<em>Patt Morrison</em> is known for its innovative discussions of local politics and culture, as well as its presentation of the effects of national and world news on Southern California.
Hosted by

Cash mobs hit LA

Shoppers in Vienna, Austria, at the city's first cash mob, March 23, 2012. Image courtesy of Tupalo.com.
Shoppers in Vienna, Austria, at the city's first cash mob, March 23, 2012. Image courtesy of Tupalo.com.
Tupalo.com/Flickr/Creative Commons

Listen to story

Download this story 6MB

You’ve heard of flash mobs, but have you heard of cash mobs? While Republican and Democratic politicians continue to squabble over tax hikes, some Americans have chosen to show their support for the country’s small businesses the old fashioned way: by lavishing them with cash.

Cash mob members pledge to spend at least twenty dollars at a local business, to be decided on by local chapter members. The call goes out, and the mob shows up…in a more or less orderly fashion, at an agreed upon time. Stores visited by cash mobs have reported revenues of up to $9,000.

About 248 so-called cash mob chapters have started across the country, mostly made up of young professionals who organize online and usually say their reasons are as much social as they are philanthropic. Andrew Samtoy, the Ohio attorney who cofounded the movement, stated that he was looking for a way to make flash mobs creative again, as well as help small, struggling businesses.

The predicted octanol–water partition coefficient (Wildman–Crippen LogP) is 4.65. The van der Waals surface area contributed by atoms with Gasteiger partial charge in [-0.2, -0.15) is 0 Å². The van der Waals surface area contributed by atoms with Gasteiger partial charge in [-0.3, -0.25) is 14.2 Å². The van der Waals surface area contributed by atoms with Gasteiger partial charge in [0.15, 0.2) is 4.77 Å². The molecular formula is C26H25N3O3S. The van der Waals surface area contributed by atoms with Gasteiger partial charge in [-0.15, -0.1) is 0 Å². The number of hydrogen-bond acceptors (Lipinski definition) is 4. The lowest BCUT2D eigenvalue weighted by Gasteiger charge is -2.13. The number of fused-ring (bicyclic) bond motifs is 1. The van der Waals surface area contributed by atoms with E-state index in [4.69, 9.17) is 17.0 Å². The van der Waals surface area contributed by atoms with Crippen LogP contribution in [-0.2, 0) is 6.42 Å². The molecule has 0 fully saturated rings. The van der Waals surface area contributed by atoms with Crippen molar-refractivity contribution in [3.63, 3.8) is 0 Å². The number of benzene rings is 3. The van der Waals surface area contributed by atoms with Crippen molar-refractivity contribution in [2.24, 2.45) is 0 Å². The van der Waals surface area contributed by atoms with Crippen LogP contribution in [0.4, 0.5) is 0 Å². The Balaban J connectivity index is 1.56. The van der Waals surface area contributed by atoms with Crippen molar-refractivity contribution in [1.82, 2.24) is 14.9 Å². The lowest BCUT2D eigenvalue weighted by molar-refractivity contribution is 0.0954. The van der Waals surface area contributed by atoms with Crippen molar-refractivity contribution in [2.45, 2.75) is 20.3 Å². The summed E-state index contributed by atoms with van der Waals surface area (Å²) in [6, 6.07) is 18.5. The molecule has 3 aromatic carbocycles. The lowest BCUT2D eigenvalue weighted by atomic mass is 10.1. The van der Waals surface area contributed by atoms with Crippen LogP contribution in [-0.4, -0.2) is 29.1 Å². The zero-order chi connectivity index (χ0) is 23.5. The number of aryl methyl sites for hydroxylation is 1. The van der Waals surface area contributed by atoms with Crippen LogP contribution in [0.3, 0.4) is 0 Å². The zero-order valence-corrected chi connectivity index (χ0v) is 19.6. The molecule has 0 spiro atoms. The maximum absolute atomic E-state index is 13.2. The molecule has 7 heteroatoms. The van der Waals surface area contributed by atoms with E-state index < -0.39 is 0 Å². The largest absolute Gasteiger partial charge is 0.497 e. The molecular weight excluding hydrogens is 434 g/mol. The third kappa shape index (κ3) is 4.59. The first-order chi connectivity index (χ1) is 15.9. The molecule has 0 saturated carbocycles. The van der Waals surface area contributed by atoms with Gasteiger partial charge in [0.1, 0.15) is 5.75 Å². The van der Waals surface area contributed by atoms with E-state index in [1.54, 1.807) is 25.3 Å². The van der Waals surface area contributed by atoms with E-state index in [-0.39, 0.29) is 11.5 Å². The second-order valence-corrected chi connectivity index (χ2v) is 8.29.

Last week, in Los Angeles, a cash mob reportedly spent $1,200 in about an hour at the newly-opened store of the Downtown Women’s Center, Made by DWC.


Have you participated in a cash mob, or do you own a store that has been visited by one? Are cash mobs a great idea to boost revenue at local, small businesses, or could they still lead to flash mob type mayhem?


Andrew Samtoy, Ohio attorney, San Diego native and cofounder of the worldwide cash mobs movement

Lisa Gilmore, coordinates Los Angeles cash mobs on Facebook, Twitter and Meetup, and has organized four Los Angeles County events since December

Stacy Mitchell, senior researcher at the Institute for Local Self-Reliance